Many people who have small businesses also have home offices which may make them eligible for tax deductions. The home office deduction is available to both homeowners and renters in all types of homes. If you qualify, this can significantly reduce the amount you owe in taxes each year.

What are the Requirements for Home Office Tax Deduction?

There are two main requirements to qualify for a home office tax deduction, as follows:

  • Exclusive use; and,
  • Principal Place of Business.

What is Exclusive Use?

The most difficult aspect of qualifying for home office deductions is demonstrating that a portion of your home is exclusively and regularly used for your business. You can qualify if your office is in a separate room or sectioned off in a bigger room, especially by partition.

It’s important to note that the Internal Revenue Service (IRS) is very serious about this requirement. Even if you work in what you designated as your “home office,” if you allow others in your home to use the office for other purposes, it is not being exclusively used for business. In that regard, it cannot be considered a home office deduction.

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What is Principal Place of Business?

You must also demonstrate that you use your home as your principal place of business. If you conduct business at a location outside of your home, but also use your home substantially to conduct business, you may still be able to qualify for the home office deduction.

For example, if you have in-person meetings with your clients, but you also conduct business at home, you can deduct your expenses for the part of your home that is used exclusively and regularly for business.

Typically, deductions for the home office are based on the approximate percentage of your home that you devote to running your business. By way of example, if you use an entire second bedroom for conducting business, you need to figure out what percentage your second bedroom is of your entire home.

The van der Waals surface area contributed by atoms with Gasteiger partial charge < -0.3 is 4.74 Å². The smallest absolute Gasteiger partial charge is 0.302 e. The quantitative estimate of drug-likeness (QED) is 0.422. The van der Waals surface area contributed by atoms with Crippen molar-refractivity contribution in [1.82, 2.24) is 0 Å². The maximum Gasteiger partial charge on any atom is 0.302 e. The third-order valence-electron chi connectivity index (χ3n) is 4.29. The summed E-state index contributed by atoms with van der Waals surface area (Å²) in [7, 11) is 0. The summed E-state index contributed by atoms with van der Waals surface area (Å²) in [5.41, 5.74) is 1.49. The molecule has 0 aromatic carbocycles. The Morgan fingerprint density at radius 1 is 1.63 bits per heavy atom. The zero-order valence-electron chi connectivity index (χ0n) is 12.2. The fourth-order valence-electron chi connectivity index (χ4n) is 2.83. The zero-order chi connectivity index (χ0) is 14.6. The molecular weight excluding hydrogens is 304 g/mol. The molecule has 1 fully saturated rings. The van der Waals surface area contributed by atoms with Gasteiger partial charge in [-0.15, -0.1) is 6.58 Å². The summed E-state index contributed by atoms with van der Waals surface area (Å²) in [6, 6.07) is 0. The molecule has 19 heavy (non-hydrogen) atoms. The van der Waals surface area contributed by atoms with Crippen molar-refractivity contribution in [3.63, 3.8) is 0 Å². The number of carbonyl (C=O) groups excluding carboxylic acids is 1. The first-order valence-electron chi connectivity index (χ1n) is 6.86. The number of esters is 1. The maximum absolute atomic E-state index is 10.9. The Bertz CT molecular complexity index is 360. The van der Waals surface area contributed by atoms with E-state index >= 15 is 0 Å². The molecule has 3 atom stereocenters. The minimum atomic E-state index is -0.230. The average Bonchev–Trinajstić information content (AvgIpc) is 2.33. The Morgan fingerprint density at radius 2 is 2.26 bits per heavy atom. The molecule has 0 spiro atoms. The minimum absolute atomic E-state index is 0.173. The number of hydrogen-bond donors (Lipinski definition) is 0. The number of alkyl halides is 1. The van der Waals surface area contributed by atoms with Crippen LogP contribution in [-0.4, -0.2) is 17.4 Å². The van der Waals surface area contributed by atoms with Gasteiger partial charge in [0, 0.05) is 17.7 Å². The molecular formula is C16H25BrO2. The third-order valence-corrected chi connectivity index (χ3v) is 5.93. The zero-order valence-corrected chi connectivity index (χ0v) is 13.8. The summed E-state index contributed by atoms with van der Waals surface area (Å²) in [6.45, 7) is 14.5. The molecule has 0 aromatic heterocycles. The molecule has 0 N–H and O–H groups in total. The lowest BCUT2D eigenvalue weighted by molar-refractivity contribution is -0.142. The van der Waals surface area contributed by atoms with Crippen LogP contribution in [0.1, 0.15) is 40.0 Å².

Can I Deduct Home Office Expenses as an Employee?

If you’re an employee and you use a part of your home for business, you may still qualify for a deduction. However, you must meet the following test:

  • Your business use must be for the convenience of your employer; and
  • You must not rent any part of your home to your employer and use the rented portion to perform services as an employee for that employer.

Even if you use a part of your home for business, if this is merely for convenience, you cannot deduct expenses for business use of your home.

What Expenses at My Home Office Are Tax Deductible?

There are several types of expenses at your home office which are classified as tax deductible:

  • Tax return real estate tax
  • Mortgage interest
  • Utilities
  • Operating expenses
  • Depreciation

However, it is more complicated than just simple deductions for all of these expenses. You must use the following methods to determine your allowable total for tax deduction:

  • If the rooms in your home are not equal size, divide the number of square feet used for home office space by the number of total square feet of your home. Apply the resulting percentage to your tax deductible expenses to figure out how much of each expense actually stems from your home office.
  • If the rooms in your home are the same size, you may base your home office tax deduction on a comparison of the rooms used for home office space against the total number of rooms.

Should I Seek Legal Counsel to Help with Home Office Deductions?

Tax law is a very complicated and frustrating subject. To make matters worse, tax law changes every year. Contact a tax attorney if you need help understanding current tax law and how it affects your home office expense deductions. If you have questions regarding the deductibility of your expenses, or you need to go to tax court, an attorney can represent you and help minimize your income tax bill.